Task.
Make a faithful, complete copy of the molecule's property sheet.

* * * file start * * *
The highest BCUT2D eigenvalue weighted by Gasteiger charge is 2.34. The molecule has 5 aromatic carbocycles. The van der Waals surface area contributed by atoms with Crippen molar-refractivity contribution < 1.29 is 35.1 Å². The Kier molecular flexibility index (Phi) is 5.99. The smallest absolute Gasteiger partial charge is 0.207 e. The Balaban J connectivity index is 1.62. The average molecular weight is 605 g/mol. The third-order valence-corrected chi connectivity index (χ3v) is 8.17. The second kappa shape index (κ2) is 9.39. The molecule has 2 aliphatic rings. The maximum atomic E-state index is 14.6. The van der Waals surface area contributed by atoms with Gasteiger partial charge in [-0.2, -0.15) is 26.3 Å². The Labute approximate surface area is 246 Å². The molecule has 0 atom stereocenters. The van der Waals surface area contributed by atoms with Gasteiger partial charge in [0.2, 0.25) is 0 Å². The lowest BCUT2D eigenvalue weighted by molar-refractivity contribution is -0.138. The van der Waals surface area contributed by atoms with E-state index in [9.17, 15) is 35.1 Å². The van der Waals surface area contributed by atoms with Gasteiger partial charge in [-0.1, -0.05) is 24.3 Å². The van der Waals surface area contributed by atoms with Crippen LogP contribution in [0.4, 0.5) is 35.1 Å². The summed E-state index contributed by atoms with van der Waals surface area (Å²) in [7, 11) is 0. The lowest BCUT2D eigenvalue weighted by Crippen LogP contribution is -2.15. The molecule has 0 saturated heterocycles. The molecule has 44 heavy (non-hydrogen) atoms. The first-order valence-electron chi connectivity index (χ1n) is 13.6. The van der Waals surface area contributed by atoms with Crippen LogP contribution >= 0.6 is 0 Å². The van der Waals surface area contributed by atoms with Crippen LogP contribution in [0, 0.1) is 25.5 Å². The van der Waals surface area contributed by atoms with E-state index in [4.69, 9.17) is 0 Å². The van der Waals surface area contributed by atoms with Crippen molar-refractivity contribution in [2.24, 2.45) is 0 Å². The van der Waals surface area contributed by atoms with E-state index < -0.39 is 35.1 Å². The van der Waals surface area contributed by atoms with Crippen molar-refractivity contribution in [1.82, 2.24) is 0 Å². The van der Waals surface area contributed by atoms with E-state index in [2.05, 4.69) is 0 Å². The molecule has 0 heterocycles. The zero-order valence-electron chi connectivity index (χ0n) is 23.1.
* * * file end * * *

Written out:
The highest BCUT2D eigenvalue weighted by Gasteiger charge is 2.34. The molecule has 5 aromatic carbocycles. The van der Waals surface area contributed by atoms with Crippen molar-refractivity contribution < 1.29 is 35.1 Å². The Kier molecular flexibility index (Phi) is 5.99. The smallest absolute Gasteiger partial charge is 0.207 e. The Balaban J connectivity index is 1.62. The average molecular weight is 605 g/mol. The third-order valence-corrected chi connectivity index (χ3v) is 8.17. The second kappa shape index (κ2) is 9.39. The molecule has 2 aliphatic rings. The maximum atomic E-state index is 14.6. The van der Waals surface area contributed by atoms with Gasteiger partial charge in [-0.2, -0.15) is 26.3 Å². The Labute approximate surface area is 246 Å². The molecule has 0 atom stereocenters. The van der Waals surface area contributed by atoms with Gasteiger partial charge in [0.2, 0.25) is 0 Å². The lowest BCUT2D eigenvalue weighted by molar-refractivity contribution is -0.138. The van der Waals surface area contributed by atoms with E-state index in [9.17, 15) is 35.1 Å². The van der Waals surface area contributed by atoms with Gasteiger partial charge in [-0.1, -0.05) is 24.3 Å². The van der Waals surface area contributed by atoms with Crippen LogP contribution in [0.4, 0.5) is 35.1 Å². The summed E-state index contributed by atoms with van der Waals surface area (Å²) in [7, 11) is 0. The lowest BCUT2D eigenvalue weighted by Crippen LogP contribution is -2.15. The molecule has 0 saturated heterocycles. The molecule has 44 heavy (non-hydrogen) atoms. The first-order valence-electron chi connectivity index (χ1n) is 13.6. The van der Waals surface area contributed by atoms with Crippen LogP contribution >= 0.6 is 0 Å². The van der Waals surface area contributed by atoms with Crippen LogP contribution in [0, 0.1) is 25.5 Å². The van der Waals surface area contributed by atoms with E-state index in [4.69, 9.17) is 0 Å². The van der Waals surface area contributed by atoms with Crippen molar-refractivity contribution in [2.24, 2.45) is 0 Å². The van der Waals surface area contributed by atoms with E-state index < -0.39 is 35.1 Å². The van der Waals surface area contributed by atoms with Crippen molar-refractivity contribution in [1.82, 2.24) is 0 Å². The van der Waals surface area contributed by atoms with E-state index in [2.05, 4.69) is 0 Å². The molecule has 0 heterocycles. The zero-order valence-electron chi connectivity index (χ0n) is 23.1.